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Cauliflower Ear: Teen Version



  • Cauliflower ear is a lumpy or puffy outer ear that does not go away. It is caused by injury.
  • Treatment may include draining blood from the ear, bandaging to prevent swelling, or plastic surgery.


What is cauliflower ear?

Cauliflower ear is a lumpy or puffy outer ear that does not go away. It is also called wrestler’s ear or boxer’s ear.

What is the cause?

Cauliflower ear is caused by injury. It may be caused by repeatedly being hit in the ear in sports such as boxing and rugby. It may also be caused by ongoing rubbing or pressure on the ear in sports such as wrestling. It may also be caused by child abuse.

The injuries can cause blood to collect between the skin and cartilage in the ear. Cartilage is the tough but flexible tissue that gives your ear its shape. The skin can pull away from the cartilage. If your ear is injured many times, scar tissue forms and can change the way your ear looks. The scar tissue can block blood supply and make the ear bumpy and pale and look like a cauliflower.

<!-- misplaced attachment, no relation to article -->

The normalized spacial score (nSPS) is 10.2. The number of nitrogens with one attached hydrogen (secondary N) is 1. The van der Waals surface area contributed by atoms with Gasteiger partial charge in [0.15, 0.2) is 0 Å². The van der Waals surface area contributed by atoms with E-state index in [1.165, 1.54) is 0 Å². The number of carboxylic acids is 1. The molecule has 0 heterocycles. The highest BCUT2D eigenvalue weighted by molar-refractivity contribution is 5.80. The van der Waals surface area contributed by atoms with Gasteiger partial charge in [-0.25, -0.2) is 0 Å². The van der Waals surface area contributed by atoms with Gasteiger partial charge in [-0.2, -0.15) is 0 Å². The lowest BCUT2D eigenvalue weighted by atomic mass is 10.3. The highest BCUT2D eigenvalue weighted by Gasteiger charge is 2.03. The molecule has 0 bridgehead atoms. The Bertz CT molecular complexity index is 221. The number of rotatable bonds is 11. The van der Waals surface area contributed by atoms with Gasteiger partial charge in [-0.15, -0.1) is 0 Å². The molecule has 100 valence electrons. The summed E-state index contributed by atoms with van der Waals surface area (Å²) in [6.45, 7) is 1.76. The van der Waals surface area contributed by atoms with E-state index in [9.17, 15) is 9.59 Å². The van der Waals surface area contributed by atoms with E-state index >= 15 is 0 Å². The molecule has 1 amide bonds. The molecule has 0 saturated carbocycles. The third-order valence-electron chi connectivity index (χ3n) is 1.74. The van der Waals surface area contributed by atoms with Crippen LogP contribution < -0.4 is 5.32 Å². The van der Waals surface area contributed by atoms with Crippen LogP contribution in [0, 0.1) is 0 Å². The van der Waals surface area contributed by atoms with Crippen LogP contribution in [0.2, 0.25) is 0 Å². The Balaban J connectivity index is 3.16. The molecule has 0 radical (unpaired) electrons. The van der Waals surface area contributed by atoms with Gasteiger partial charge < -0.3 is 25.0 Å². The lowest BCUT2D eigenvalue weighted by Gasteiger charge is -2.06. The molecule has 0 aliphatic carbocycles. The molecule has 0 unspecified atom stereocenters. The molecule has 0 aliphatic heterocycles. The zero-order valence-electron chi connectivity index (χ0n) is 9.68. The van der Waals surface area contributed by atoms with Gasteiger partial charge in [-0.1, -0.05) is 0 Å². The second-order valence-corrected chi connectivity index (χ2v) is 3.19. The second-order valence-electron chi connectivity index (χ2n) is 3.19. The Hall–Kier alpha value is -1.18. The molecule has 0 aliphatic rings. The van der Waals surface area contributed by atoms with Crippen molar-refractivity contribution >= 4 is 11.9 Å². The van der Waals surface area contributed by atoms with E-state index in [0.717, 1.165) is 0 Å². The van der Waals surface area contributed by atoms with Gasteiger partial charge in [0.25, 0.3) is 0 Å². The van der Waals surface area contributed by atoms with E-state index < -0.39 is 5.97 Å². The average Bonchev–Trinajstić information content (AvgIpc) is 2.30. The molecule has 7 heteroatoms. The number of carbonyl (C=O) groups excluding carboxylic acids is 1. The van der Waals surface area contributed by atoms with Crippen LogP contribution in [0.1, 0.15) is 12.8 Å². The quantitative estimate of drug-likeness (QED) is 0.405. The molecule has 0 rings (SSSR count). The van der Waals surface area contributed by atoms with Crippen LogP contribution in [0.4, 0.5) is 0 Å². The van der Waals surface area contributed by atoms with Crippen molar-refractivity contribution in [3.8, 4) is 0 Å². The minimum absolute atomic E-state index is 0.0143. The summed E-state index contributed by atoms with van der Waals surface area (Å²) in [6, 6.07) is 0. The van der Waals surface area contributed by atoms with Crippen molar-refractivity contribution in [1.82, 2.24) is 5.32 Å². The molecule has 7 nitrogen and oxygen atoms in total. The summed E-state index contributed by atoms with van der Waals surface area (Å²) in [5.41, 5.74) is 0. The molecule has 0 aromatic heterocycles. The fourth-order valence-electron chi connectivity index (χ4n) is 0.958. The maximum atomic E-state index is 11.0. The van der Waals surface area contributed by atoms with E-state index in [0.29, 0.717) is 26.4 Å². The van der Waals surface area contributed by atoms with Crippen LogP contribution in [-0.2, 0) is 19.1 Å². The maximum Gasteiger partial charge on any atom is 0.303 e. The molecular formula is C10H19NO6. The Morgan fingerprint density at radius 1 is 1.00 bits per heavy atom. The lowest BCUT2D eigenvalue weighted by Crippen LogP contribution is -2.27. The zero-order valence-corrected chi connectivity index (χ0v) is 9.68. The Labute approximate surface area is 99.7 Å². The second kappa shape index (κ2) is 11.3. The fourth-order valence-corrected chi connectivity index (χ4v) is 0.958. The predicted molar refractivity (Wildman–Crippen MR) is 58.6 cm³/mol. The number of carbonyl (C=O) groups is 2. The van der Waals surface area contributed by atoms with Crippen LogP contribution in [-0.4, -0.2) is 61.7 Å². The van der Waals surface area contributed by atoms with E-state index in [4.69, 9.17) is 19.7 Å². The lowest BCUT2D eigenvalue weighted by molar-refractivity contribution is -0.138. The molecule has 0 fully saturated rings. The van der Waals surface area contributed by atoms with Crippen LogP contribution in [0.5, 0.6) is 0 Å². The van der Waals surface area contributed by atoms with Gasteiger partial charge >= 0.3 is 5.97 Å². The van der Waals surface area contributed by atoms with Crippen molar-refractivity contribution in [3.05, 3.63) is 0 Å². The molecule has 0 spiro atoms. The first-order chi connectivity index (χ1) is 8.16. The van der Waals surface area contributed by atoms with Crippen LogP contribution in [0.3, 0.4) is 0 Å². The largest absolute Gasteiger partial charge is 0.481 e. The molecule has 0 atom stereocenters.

What are the symptoms?

Symptoms may include pain, bruising, and swelling on and around the ear. Rarely there may be hearing loss.

How is it diagnosed?

Your healthcare provider will ask about your symptoms and medical history and examine you.

How is it treated?

If blood has collected between the skin and cartilage in your ear, it may need to be drained by your healthcare provider as soon as possible. Quick treatment may prevent lasting damage to the tissue. Your provider will put a tight dressing on your ear to help decrease swelling and keep fluid from building up again. Your healthcare provider may prescribe antibiotic medicine to prevent infection.

If scar tissue has already formed, you will need plastic surgery on the ear to make it look normal.

How can I help prevent cauliflower ear?

Use protective head gear for sports such as wrestling or boxing. If your ear is injured, get prompt treatment to prevent cauliflower ear.

Developed by Change Healthcare.
Pediatric Advisor 2022.1 published by Change Healthcare.
Last modified: 2019-10-29
Last reviewed: 2018-12-18
This content is reviewed periodically and is subject to change as new health information becomes available. The information is intended to inform and educate and is not a replacement for medical evaluation, advice, diagnosis or treatment by a healthcare professional.
© 2022 Change Healthcare LLC and/or one of its subsidiaries
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